Irish rugby legend Willie Anderson knows a thing or two about international rugby.
After all, at a time when Test matches were rather fewer and farther between than today's staple diet of at least 10 per season, he won 27 caps for Ireland – every one of them as a starter.
The last of his appearances was against Scotland in Dublin on February 3, 1990 when the big Dungannon lock captained an Irish side that included four more Ulstermen, his provincial compatriots that day having been John McDonald, Phil Matthews, David Irwin and Keith Crossan.
Almost 24 years later to the day – Sunday, February 3, 2014 – once again there were five Ulster players in Ireland's starting XV against the Scots, namely Rory Best, Dan Tuohy, Chris Henry, Luke Marshall and Andrew Trimble.
In addition, Paddy Jackson and Iain Henderson – of whom Anderson is a big fan – were deployed from the bench.
Now 58, Sixemilecross-born-and-bred William Andrew Anderson was pleased at that representation.
Even so, at this stage he is expecting to see Ireland's head coach Joe Schmidt continue to include as many Leinster players as possible. And he has no problem with that.
Why? Because having coached them before taking up the reins at national level, Anderson can see Schmidt knows that those Leinster players have already learned the habits he is now working to instill in every member of his squad.
So until such times as the others have learnt to do things his way, Anderson believes it is wholly reasonable that Schmidt will look to those who have walked the path with him, know where it leads and therefore are happy to keep following him.
As well as five Ulster players, Sunday's starting XV featured seven current Leinster personnel, their former colleague Jonny Sexton – now playing his club rugby in Paris as a member of the Racing Metro ensemble – and two Munster men.
Of course, but for Paul O'Connell's chest infection, Ulster's representation would have been culled to four and Munster's increased to three starters. Either way, Leinster players predominate, the bench having included five more of them.
Again, Anderson has no problem whatsoever with those figures. As he sees it, there can be no argument.
"Joe Schmidt is a very clever guy," the big Ulsterman said.
"Before coming to Ireland he was successful in France, working alongside Vern Cotter at Clermont. He was successful with Leinster, too – in three seasons under him they won the Heineken Cup twice, the Amlin Challenge and the PRO12. Now you can't argue with that record.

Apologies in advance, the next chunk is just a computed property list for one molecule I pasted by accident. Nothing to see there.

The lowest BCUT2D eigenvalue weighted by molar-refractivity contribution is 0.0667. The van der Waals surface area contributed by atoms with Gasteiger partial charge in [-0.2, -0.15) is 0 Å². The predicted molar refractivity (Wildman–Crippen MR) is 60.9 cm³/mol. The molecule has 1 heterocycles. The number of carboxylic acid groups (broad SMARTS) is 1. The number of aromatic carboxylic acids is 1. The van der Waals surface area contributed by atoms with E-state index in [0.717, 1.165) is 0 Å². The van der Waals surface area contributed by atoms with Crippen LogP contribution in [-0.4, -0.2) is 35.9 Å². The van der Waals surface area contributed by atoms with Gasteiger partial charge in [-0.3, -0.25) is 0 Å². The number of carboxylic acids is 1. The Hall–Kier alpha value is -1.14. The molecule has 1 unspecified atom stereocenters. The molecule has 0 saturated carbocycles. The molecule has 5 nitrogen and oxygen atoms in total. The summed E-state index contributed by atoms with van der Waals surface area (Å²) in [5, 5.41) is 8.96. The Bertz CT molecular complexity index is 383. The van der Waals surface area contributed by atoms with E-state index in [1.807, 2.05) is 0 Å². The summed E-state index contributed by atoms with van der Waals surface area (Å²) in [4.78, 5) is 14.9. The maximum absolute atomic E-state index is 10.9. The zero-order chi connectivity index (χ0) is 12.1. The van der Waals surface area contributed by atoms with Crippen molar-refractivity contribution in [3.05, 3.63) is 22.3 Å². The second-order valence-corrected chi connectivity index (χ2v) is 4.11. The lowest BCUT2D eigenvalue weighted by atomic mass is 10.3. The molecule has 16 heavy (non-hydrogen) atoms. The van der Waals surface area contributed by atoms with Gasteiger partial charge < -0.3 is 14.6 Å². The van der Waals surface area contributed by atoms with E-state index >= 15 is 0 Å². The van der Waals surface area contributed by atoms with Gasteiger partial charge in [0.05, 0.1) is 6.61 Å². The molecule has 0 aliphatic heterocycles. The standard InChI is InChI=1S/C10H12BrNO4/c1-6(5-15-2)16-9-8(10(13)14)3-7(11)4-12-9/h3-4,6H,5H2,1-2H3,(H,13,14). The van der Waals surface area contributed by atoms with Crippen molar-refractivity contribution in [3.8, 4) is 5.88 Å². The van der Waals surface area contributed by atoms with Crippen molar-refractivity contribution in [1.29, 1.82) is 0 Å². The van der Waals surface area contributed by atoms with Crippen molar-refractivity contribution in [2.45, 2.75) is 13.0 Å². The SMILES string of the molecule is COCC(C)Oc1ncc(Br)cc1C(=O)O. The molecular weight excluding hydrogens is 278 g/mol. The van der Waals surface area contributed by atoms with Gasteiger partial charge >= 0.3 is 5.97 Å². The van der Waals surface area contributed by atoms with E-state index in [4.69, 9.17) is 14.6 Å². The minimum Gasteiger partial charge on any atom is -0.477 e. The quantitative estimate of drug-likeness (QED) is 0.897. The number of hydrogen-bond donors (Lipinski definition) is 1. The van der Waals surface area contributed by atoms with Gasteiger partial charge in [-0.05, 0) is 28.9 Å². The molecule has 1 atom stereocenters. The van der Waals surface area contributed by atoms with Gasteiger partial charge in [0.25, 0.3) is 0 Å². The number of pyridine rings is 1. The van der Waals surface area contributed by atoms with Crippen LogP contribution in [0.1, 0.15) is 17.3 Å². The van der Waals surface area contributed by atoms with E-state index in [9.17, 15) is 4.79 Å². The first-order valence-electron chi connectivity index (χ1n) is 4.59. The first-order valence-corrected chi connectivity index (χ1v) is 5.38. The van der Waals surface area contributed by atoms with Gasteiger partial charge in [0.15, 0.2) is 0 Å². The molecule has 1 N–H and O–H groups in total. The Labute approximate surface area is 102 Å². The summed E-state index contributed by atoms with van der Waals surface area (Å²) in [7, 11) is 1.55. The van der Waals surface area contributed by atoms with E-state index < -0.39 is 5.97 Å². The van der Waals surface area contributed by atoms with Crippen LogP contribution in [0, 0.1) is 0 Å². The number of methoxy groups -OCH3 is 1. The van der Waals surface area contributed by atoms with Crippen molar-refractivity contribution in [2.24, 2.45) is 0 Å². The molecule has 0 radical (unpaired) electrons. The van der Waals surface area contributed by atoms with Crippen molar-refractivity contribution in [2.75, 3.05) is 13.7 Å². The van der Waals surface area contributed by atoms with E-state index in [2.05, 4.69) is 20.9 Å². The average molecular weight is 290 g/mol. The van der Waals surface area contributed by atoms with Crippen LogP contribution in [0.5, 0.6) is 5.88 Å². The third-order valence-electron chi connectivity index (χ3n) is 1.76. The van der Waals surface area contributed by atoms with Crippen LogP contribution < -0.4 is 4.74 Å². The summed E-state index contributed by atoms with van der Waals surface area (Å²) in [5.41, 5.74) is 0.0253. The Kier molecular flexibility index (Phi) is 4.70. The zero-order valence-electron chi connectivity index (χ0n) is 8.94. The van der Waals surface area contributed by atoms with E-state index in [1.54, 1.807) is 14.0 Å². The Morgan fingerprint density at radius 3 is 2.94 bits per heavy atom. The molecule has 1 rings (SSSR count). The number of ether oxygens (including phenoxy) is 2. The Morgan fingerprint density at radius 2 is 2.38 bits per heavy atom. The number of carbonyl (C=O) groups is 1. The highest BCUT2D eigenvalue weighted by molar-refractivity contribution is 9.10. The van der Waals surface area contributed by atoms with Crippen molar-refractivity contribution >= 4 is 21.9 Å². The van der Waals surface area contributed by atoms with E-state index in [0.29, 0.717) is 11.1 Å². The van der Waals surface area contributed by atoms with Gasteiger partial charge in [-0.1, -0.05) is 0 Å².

"So he knows these Leinster players, he knows who can do what and he knows who he can trust to do what he wants in the way he wants it done. And I think that until such times as he has the other non-Leinster players in this Ireland squad up to where he wants them to be, he will continue to rely on the tried and trusted.
"I don't think it's a case of bias towards Leinster; I think it's simply a matter of him giving jobs to people he knows can do them.
"As a coach, his priority is to win matches. And if, based on his experience of working with them, he believes his best chance of doing that is to include a load of Leinster guys, who can blame him? Coaches are judged on one thing and one thing only – results. So it's his neck that is on the block and you can't fault the guy for trying to protect it.
"I think Schmidt might well have had his two sides picked for the Scotland and Wales games a week ago, though Paul O'Connell's withdrawal will have forced him to change.
"But a six-day turn-around before playing Wales will have made him think long and hard about recovery time. I'd always imagined that for the Scotland game, ideally he would have picked as close as possible to the same side that performed so well against the All Blacks," Anderson said.
"Why would he want to do anything different? You'd send those same guys back out again and let them have another go. I don't think anybody could argue that they hadn't earned a place.
"He was without Sean O'Brien and Tommy Bowe. And then he lost O'Connell on the morning of the match. But where possible, he kept faith with the team that nearly beat the All Blacks.
"I have no doubt that Schmidt will have his team well prepared. And I just have a feeling that France versus Ireland in Paris in March could be a title decider."